By Hermann Kulke, Dietmar Rothermund
A heritage of India is a compact synthesis proposing the grand sweep of Indian background from antiquity to the current. It continues to be the definitive textual content at the state. This new version has been completely revised, containing new examine, and an updated preface, index and dateline. The authors research the key political, financial, social and cultural forces that have formed the background of the Indian subcontinent during this survey. This vintage textual content is an authoritative certain account which emphasises and analyses the stuctural development of Indian heritage.
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Extra info for A History of India, Third Edition
The dating of these texts and of the cultures that produced them has been debated for a long time by Indologists. The famous Indian nationalist, Bal Gangadhar Tilak, wrote a book on The Arctic Home of the Vedas in which he maintained that the Vedas could be dated back to the sixth or fifth millennia BC. He based his conclusions on the interpretation of references to positions of the stars in the text which could be used by astronomers for a detailed calculation of the respective date. The German Indologist Hermann Jacobi independently arrived at a very similar conclusion and suggested the middle of the fifth millennium as the date of the Vedas.
For instance, it was a planned city of rectangular shape, about 750 feet long and following a north-south axis. The city was fortified and the houses were constructed with adobe bricks of 10 by 20 by 30 centimetres. The sewerage system was constructed with regular bricks fired in a kiln. Kalibangan’s ceramics produced on the potter’s wheel were of excellent quality and nicely decorated, their patterns being clearly different from those of the subsequent period. But since this early Kalibangan had so many features similar to those of the later Mature Harappan period some scholars refer to it as Early Harappan rather than Pre-Harappan.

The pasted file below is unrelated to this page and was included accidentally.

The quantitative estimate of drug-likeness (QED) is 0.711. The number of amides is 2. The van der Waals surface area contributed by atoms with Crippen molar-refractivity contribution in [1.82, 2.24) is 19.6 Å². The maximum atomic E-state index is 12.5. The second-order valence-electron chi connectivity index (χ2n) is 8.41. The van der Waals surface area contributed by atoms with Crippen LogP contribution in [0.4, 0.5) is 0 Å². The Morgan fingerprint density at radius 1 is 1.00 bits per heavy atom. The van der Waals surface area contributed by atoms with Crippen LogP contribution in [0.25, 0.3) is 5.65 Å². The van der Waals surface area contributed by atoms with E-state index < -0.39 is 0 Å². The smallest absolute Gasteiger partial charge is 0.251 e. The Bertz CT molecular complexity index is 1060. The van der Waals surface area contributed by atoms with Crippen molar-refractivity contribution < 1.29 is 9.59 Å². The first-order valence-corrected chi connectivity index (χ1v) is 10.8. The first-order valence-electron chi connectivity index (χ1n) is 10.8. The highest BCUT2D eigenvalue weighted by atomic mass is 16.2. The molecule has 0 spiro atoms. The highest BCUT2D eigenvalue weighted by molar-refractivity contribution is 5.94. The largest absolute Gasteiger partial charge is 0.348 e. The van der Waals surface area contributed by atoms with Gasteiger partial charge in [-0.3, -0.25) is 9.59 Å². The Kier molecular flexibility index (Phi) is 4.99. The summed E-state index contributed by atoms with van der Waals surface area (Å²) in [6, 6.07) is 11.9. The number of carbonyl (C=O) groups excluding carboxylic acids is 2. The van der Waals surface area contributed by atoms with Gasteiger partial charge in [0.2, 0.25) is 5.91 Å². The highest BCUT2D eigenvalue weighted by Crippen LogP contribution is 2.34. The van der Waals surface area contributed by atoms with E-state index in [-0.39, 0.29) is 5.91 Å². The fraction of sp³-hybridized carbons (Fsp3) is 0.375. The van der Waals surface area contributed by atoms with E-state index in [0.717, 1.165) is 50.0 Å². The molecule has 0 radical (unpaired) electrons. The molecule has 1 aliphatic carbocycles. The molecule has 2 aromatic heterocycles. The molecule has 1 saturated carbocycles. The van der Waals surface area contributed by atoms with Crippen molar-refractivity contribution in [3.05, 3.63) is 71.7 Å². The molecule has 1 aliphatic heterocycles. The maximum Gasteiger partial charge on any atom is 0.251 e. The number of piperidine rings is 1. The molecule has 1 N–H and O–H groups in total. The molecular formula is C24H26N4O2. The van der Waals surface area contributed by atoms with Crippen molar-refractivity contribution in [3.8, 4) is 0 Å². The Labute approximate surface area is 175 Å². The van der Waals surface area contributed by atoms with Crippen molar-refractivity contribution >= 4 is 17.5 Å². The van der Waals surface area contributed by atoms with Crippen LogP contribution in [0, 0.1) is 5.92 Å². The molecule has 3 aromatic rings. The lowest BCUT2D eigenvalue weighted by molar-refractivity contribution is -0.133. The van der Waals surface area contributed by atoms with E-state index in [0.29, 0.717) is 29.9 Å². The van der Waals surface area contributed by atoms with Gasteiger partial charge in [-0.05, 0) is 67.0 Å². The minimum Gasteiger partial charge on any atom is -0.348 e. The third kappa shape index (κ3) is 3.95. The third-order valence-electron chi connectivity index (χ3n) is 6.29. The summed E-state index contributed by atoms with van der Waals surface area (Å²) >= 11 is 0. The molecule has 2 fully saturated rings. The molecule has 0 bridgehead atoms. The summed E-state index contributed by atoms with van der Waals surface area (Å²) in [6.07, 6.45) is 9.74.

Critics have doubted this interpretation and have pointed out that the ‘dock’ may have been a water reservoir which served the city and was also used for irrigating the neighbouring fields. But, regardless of the use of this basin, there seems to be no doubt that Lothal was an important trading centre and a major sea port. Many tools, stone beads and seals were found in Lothal, among them the famous ‘Persian Gulf seal’. Probably Lothal not only served longdistance trade but also supplied the cities on the Indus with raw materials such as cotton from Gujarat and copper from Rajasthan.